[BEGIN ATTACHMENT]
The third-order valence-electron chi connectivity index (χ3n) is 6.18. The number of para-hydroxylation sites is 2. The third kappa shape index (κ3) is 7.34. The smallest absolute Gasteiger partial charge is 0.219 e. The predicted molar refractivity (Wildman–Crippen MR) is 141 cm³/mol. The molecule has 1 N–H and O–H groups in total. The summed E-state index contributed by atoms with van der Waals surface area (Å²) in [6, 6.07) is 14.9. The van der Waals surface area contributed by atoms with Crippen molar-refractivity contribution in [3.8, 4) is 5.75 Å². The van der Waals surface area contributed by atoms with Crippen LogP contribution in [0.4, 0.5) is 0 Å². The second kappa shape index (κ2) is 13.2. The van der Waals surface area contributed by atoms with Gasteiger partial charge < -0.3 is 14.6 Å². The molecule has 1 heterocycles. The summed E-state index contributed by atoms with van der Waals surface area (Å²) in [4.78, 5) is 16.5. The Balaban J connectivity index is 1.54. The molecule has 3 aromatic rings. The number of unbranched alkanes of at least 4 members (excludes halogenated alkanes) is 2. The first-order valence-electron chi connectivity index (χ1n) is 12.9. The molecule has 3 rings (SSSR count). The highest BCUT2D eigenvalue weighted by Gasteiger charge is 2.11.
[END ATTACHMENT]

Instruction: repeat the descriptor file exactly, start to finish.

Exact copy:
The third-order valence-electron chi connectivity index (χ3n) is 6.18. The number of para-hydroxylation sites is 2. The third kappa shape index (κ3) is 7.34. The smallest absolute Gasteiger partial charge is 0.219 e. The predicted molar refractivity (Wildman–Crippen MR) is 141 cm³/mol. The molecule has 1 N–H and O–H groups in total. The summed E-state index contributed by atoms with van der Waals surface area (Å²) in [6, 6.07) is 14.9. The van der Waals surface area contributed by atoms with Crippen molar-refractivity contribution in [3.8, 4) is 5.75 Å². The van der Waals surface area contributed by atoms with Crippen LogP contribution in [0.4, 0.5) is 0 Å². The second kappa shape index (κ2) is 13.2. The van der Waals surface area contributed by atoms with Gasteiger partial charge < -0.3 is 14.6 Å². The molecule has 1 heterocycles. The summed E-state index contributed by atoms with van der Waals surface area (Å²) in [4.78, 5) is 16.5. The Balaban J connectivity index is 1.54. The molecule has 3 aromatic rings. The number of unbranched alkanes of at least 4 members (excludes halogenated alkanes) is 2. The first-order valence-electron chi connectivity index (χ1n) is 12.9. The molecule has 3 rings (SSSR count). The highest BCUT2D eigenvalue weighted by Gasteiger charge is 2.11.